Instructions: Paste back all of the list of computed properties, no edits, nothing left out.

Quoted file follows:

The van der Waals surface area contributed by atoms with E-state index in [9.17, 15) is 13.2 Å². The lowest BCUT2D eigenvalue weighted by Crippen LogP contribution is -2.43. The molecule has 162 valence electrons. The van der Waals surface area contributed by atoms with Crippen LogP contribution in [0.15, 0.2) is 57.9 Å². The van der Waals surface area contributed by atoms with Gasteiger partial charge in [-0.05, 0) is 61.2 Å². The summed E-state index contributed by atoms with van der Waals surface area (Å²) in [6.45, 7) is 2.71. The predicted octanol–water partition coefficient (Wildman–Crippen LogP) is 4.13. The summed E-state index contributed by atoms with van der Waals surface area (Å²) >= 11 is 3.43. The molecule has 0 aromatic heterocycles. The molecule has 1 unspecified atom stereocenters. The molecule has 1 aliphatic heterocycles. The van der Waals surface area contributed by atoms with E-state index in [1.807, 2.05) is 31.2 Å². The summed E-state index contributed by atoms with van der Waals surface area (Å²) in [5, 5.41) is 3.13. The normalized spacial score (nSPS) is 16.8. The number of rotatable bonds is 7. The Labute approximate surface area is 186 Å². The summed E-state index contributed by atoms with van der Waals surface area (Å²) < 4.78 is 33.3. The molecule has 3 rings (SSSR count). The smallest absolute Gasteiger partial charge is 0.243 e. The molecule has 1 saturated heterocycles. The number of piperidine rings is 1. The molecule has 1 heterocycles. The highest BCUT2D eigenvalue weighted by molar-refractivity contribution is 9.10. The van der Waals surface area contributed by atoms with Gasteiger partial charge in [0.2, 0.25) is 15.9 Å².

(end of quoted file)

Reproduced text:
The van der Waals surface area contributed by atoms with E-state index in [9.17, 15) is 13.2 Å². The lowest BCUT2D eigenvalue weighted by Crippen LogP contribution is -2.43. The molecule has 162 valence electrons. The van der Waals surface area contributed by atoms with Crippen LogP contribution in [0.15, 0.2) is 57.9 Å². The van der Waals surface area contributed by atoms with Gasteiger partial charge in [-0.05, 0) is 61.2 Å². The summed E-state index contributed by atoms with van der Waals surface area (Å²) in [6.45, 7) is 2.71. The predicted octanol–water partition coefficient (Wildman–Crippen LogP) is 4.13. The summed E-state index contributed by atoms with van der Waals surface area (Å²) >= 11 is 3.43. The molecule has 0 aromatic heterocycles. The molecule has 1 unspecified atom stereocenters. The molecule has 1 aliphatic heterocycles. The van der Waals surface area contributed by atoms with E-state index in [1.807, 2.05) is 31.2 Å². The summed E-state index contributed by atoms with van der Waals surface area (Å²) in [5, 5.41) is 3.13. The normalized spacial score (nSPS) is 16.8. The number of rotatable bonds is 7. The Labute approximate surface area is 186 Å². The summed E-state index contributed by atoms with van der Waals surface area (Å²) < 4.78 is 33.3. The molecule has 3 rings (SSSR count). The smallest absolute Gasteiger partial charge is 0.243 e. The molecule has 1 saturated heterocycles. The number of piperidine rings is 1. The molecule has 1 heterocycles. The highest BCUT2D eigenvalue weighted by molar-refractivity contribution is 9.10. The van der Waals surface area contributed by atoms with Gasteiger partial charge in [0.2, 0.25) is 15.9 Å².